O Fortuna imperatrix mundi I thought (or like to think I thought) as the crowd’s movement came to a standstill due to so many bodies in the packed hallway. I’d stopped where his arse had detonated. My world was flatulence, an eye-stinging dimension of mephitic horror. I breathed through my mouth, hyper-aware that everyone around me might think the fart mine. Worse, they were probably all too woke to say.
Still, there were perks, I won’t lie. With a scooter I didn’t have to queue for the Hugo Awards. You cannot undervalue that. Staff led me along a veranda, parked my ride up and helped me into a seat with oodles of leg space. I was living the dream. A dream mired only slightly by the fact my aisle was the main highway, the very silk road, for aching bladders. Bear in mind this was a three hour show. But, hey, worse crosses to bear. The Man Who Farted for one. And the Hugos were excellent fun.
So were drinks with pals after. By my third long drink (a Finnish speciality) I began to wonder what Finnish law had to say about wheelchair use while under the influence. I recall one of the convention staff asking me if I should be ‘driving that thing’ and I assured him I’d decades experience. Truth be told, I think he’d become concerned after I’d let famed fan artist Smuzz have a bit of a drive around while I went for a slash. Hey, I’d never met the guy before. It’s called networking. Look it up some time.
Occasionally I’d go outside to vape and that’s where I met a wheelchair user by the name of DG. Whereas I was entirely electric both in terms of nicotine and travel, DG was almost exactly the opposite: Marlboroughs and palm-pushing.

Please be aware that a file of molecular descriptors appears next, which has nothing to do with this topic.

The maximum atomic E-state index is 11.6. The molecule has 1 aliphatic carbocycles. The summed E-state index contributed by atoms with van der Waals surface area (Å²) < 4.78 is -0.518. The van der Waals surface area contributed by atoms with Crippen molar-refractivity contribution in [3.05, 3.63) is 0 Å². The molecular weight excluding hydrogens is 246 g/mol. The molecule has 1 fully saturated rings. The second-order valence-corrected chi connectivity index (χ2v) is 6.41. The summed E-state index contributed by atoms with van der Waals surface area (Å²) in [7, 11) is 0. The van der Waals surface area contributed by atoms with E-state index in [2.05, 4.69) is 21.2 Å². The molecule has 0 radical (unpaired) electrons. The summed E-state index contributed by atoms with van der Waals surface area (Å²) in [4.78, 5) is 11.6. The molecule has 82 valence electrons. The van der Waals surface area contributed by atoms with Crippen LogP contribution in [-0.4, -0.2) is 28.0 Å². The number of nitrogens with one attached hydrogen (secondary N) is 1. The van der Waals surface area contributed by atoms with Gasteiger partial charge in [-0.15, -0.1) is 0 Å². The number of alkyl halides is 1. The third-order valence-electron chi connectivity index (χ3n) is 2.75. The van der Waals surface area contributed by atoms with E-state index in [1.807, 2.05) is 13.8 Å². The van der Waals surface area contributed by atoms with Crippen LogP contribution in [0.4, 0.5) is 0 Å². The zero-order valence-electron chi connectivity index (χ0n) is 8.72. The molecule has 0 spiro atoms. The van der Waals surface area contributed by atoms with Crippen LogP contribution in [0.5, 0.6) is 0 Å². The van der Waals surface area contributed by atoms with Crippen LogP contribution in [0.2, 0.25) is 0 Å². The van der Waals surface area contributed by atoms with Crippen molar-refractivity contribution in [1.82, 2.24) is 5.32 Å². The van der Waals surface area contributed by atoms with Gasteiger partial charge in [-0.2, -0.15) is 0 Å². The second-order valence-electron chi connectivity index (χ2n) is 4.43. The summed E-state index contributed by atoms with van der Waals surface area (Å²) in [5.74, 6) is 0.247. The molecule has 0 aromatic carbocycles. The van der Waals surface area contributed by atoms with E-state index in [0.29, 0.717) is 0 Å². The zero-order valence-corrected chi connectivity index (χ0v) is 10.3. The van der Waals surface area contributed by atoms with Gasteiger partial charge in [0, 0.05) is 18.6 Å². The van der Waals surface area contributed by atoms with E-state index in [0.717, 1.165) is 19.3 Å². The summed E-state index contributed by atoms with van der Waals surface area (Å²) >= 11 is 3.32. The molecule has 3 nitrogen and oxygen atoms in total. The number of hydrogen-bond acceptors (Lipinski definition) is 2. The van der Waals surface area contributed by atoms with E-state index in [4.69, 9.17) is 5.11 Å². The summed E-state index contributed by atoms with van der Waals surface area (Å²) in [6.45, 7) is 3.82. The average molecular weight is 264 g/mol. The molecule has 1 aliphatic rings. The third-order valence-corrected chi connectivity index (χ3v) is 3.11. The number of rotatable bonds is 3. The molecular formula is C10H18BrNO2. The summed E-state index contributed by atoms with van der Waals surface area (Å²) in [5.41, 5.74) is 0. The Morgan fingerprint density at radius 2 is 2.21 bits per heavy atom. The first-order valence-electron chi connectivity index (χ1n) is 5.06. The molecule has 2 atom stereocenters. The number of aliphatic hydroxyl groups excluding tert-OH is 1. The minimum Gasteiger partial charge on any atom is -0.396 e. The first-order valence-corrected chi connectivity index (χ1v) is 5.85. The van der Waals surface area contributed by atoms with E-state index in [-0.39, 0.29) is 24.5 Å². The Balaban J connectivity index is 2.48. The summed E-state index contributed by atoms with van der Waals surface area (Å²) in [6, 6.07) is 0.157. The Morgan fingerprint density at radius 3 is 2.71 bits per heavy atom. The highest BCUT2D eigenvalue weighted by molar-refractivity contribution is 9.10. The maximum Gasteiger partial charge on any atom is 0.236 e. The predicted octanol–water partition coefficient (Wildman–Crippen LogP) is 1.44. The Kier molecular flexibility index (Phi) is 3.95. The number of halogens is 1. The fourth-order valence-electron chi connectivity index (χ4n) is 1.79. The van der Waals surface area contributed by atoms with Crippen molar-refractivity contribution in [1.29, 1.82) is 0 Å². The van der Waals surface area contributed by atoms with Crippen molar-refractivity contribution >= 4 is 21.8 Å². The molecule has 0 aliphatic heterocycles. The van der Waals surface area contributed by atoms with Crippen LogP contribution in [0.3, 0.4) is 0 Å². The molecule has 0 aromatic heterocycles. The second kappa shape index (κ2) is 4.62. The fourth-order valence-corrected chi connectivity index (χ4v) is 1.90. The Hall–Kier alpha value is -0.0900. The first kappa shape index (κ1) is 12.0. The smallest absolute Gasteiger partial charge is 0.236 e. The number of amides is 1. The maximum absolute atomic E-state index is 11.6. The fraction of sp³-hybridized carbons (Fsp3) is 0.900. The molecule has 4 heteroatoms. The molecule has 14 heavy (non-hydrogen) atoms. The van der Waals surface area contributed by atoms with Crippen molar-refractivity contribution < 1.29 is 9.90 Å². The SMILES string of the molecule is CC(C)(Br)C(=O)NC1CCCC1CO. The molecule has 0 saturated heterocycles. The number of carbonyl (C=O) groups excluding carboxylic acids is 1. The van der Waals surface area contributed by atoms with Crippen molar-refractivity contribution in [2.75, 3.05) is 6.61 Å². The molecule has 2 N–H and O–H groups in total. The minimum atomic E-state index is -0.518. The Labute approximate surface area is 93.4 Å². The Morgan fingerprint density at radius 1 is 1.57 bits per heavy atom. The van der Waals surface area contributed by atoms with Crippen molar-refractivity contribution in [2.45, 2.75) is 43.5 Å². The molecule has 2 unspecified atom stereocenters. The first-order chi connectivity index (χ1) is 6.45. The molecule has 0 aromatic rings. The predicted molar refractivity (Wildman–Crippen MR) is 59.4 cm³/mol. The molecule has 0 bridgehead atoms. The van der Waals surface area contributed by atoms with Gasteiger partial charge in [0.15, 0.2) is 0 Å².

“If you can possibly do so,” she said, speaking in general terms, “avoid scooters. Go old school wheelchair. You can turn on a dime with these things and that counts for so much.”
It made sense. With the Beast I was having to plot out entire arcs and trajectories. Pivoting would have been a godsend.
“Old people,” DG said. “They’re friendly when they see you. They get it, I suppose…”
The rest of our toot-time we spoke genially of Game Of Thrones. Fortunate for her the third to last episode hadn’t yet aired. I can bore the world to sleep with my rants over Gendry’s stupid bloody war hammer. Grrr…
The social whirl is a different bird when you’re limited to a travelling chair; I was learning this fast. Sitting around a table with chums was pretty much the same, as you might expect, but hanging out among a standing circle- that staple of any convention- had lost its edge.
You’d think being sat in a circle of chatting standing humans would be almost identical to standing and chatting, but it really is not. The freedom to twist your hips, pivot one foot forwards and lean in to get someone’s attention: these are the unspoken engine parts of a standing party. Each constituant is part of a subtly dextrous whole, a flexing social beast.
Being in a chair throws a spanner in all that, no matter how considerate your comrades. After twenty minutes I got the strange sensation of being a hard lump of undigested food in a straining intestine. Add to that having to get everyone’s attention from below their line of sight and, well, I was finding it difficult to be that giddy, Capote-like social butterfly so fondly regarded in all London’s better salon’s.